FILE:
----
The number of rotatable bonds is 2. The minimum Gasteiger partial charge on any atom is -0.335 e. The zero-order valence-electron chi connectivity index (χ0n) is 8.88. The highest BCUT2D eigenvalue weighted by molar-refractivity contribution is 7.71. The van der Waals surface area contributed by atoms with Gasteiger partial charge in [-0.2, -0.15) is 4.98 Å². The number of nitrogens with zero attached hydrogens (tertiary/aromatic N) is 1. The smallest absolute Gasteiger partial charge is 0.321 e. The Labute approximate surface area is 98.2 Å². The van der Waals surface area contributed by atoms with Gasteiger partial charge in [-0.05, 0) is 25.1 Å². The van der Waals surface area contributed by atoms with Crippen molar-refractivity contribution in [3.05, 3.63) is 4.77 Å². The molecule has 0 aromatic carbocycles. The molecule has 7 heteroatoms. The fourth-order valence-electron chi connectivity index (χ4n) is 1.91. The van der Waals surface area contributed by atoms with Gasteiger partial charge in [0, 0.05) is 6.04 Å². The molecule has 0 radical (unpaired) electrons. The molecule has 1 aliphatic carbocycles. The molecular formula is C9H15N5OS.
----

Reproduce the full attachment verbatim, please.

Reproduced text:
The number of rotatable bonds is 2. The minimum Gasteiger partial charge on any atom is -0.335 e. The zero-order valence-electron chi connectivity index (χ0n) is 8.88. The highest BCUT2D eigenvalue weighted by molar-refractivity contribution is 7.71. The van der Waals surface area contributed by atoms with Gasteiger partial charge in [-0.2, -0.15) is 4.98 Å². The number of nitrogens with zero attached hydrogens (tertiary/aromatic N) is 1. The smallest absolute Gasteiger partial charge is 0.321 e. The Labute approximate surface area is 98.2 Å². The van der Waals surface area contributed by atoms with Gasteiger partial charge in [-0.05, 0) is 25.1 Å². The van der Waals surface area contributed by atoms with Crippen molar-refractivity contribution in [3.05, 3.63) is 4.77 Å². The molecule has 0 aromatic carbocycles. The molecule has 7 heteroatoms. The fourth-order valence-electron chi connectivity index (χ4n) is 1.91. The van der Waals surface area contributed by atoms with Gasteiger partial charge in [0, 0.05) is 6.04 Å². The molecule has 0 radical (unpaired) electrons. The molecule has 1 aliphatic carbocycles. The molecular formula is C9H15N5OS.